Barbecuing and Grilling Differences

People often use the term barbecue when referring to foods that are grilled, but barbecuing and grilling are two completely different processes.


  • Barbecuing refers to foods that are cooked with a long, slow process using indirect, low-heat generated by smoldering logs or wood chips that smoke-cook the food.
  • The fuel and heat source are separate from the cooking chamber, but the cooking chamber contains enough heat to properly cook the food over a long period of time.
  • The cooking chamber fills with smoke, giving the food its characteristic smoked flavor, which varies depending on the type of wood that is used for the fuel.
  • The best temperature for barbecuing is between 200°F and 300°F. If the temperature rises above 300°F, it is considered grilling.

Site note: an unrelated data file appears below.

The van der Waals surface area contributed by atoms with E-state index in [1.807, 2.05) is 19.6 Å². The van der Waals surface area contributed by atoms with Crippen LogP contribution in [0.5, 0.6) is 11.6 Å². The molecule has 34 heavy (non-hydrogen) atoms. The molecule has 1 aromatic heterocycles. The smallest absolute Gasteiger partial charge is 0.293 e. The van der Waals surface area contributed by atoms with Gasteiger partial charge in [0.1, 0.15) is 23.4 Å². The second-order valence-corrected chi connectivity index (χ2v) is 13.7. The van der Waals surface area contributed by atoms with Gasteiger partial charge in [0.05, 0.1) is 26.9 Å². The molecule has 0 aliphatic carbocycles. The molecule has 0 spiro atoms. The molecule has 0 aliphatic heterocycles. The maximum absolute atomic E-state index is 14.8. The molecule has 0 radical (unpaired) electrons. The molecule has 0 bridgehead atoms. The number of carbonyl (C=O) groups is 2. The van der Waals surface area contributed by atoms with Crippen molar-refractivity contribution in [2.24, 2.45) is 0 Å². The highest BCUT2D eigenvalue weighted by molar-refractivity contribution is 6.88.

• Grilling refers to foods that are cooked quickly and directly over high heat.
  • Grilling temperatures typically reach 500°F or more, but any temperature above 300°F is considered a grilling temperature.
  • The high heat of grilling sears the surface of meat, creating a flavorful browned crust.

Barbecuing and Grilling Differences Reviews

There currently aren't any reviews or comments for this article. Be the first!
Reproduction in whole or in part without written permission is strictly prohibited.
© Copyright 2015 Tecstra Systems, All Rights Reserved, RecipeTips.com